As the nights grow colder and the days shorter, Faderhead invites us once more to the dance floor and warms our hearts and bodies with his new album ‘Asteria‘. What can we expect two years after the release of ‘Night Physics‘? Actually, a little bit of everything. From the typical Faderhead club beats along with slower, heavier themes to melodic voice elements and ballad-like tracks: everyone gets his share.
On ‘Asteria’, Faderhead once again excels at combining harsh club beats and melodic electronic ballads. As on the previous albums, Sami’s voice doesn’t seem to know any boundaries: Soothing and melodic in ‘Dancing All Alone’, screaming along to the in-your-face beats of ‘Slowly We Inch’ or taking on a dirty rough touch in ‘Acid Witch’.
‘How do you overcome the suffering of life?’
The album starts off with a blast and I’m not only referring to the music but also the lyrics introducing some of the main themes of the album. ‘From His Broken Bones‘ reminds us that we should turn away from a technocratic, ‘exogenic’ way of life in order to recollect ourselves and begin to dream again.
‘The Other Side Of Doom’ takes up the same theme from the first song and paints the picture of a hollow world with no soul. The quite minimalistic electronic elements abruptly slow you down, building up to a powerful chorus, where we are being screamed at by Sami’s rough and distorted voice, which is a nice contrast to the melodic vocals in the verses.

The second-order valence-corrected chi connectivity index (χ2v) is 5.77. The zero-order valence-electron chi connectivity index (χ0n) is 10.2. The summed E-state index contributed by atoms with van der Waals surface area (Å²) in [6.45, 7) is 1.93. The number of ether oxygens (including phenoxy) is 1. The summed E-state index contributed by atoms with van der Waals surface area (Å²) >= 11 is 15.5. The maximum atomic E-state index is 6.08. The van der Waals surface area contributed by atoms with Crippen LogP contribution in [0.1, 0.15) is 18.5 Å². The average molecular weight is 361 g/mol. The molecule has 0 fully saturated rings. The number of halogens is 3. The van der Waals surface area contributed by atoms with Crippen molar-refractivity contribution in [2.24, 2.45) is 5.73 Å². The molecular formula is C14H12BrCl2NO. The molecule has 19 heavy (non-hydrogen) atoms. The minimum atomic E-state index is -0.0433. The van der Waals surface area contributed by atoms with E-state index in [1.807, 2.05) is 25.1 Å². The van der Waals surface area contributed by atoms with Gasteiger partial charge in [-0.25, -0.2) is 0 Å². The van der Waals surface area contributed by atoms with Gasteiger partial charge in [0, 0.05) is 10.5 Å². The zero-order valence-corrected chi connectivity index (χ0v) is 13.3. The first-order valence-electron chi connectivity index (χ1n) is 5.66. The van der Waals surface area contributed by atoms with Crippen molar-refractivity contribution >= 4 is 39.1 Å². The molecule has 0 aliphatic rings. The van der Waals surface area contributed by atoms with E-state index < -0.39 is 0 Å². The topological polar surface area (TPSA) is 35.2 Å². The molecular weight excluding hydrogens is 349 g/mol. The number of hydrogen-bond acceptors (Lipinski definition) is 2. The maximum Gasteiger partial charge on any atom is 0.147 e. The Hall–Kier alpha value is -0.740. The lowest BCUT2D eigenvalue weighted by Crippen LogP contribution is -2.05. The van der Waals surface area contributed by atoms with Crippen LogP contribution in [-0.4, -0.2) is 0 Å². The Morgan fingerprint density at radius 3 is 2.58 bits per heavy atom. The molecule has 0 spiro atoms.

You cannot have one hundred percent security and one hundred percent privacy with zero inconvenienceLyrics from 'Watching The Watchers' by Faderhead
Listening to the lyrics of ‘Watching The Watchers’, I was quite surprised about the clear reference to current developments in surveillance policy, where information technology is used to scan our every move online and offline under dubious pretenses. The melodic vocals responding to the repeated voice recording sound almost sad and desperate, underlining the lyrics hinting at death as the sole solution to evade Big Brother watching our every step.
After the dreamy electronic elements from ‘Watching The Watchers’, ‘With A Borrowed Knife’ takes on an even slower and heavier rhythm. The minimalistic synthesizer elements along with a monotonous pounding sound fit perfectly with the gloomy scenery depicted in the lyrics.
Watching back from the other side
Unlike the previous songs, ‘Acid Witch’ does not offer a lot of lyrics, but the EBM beats make up for it and awake us from the dark and gloomy thoughts the previous songs left us with. Sami’s rough voice echoing along to the beats is almost like a continuing invitation to dance away all dark thoughts.
Interestingly, ‘Slowly We Inch’ is a clear sequel to ‘Watching The Watchers’ taking up the same lines, only now with a lot more rage:
These are times where severed heads prevailLyrics from 'Slowly We Inch' by Faderhead
Once again, the verses are sung with a more melodic voice, whereas Sami switches to a rougher and harder tone in the chorus. It’s almost as if he’s screaming away all despair and frustration. The last part of the song takes on a heavier and slower pace, as if to underline that we are slowly moving toward the abyss.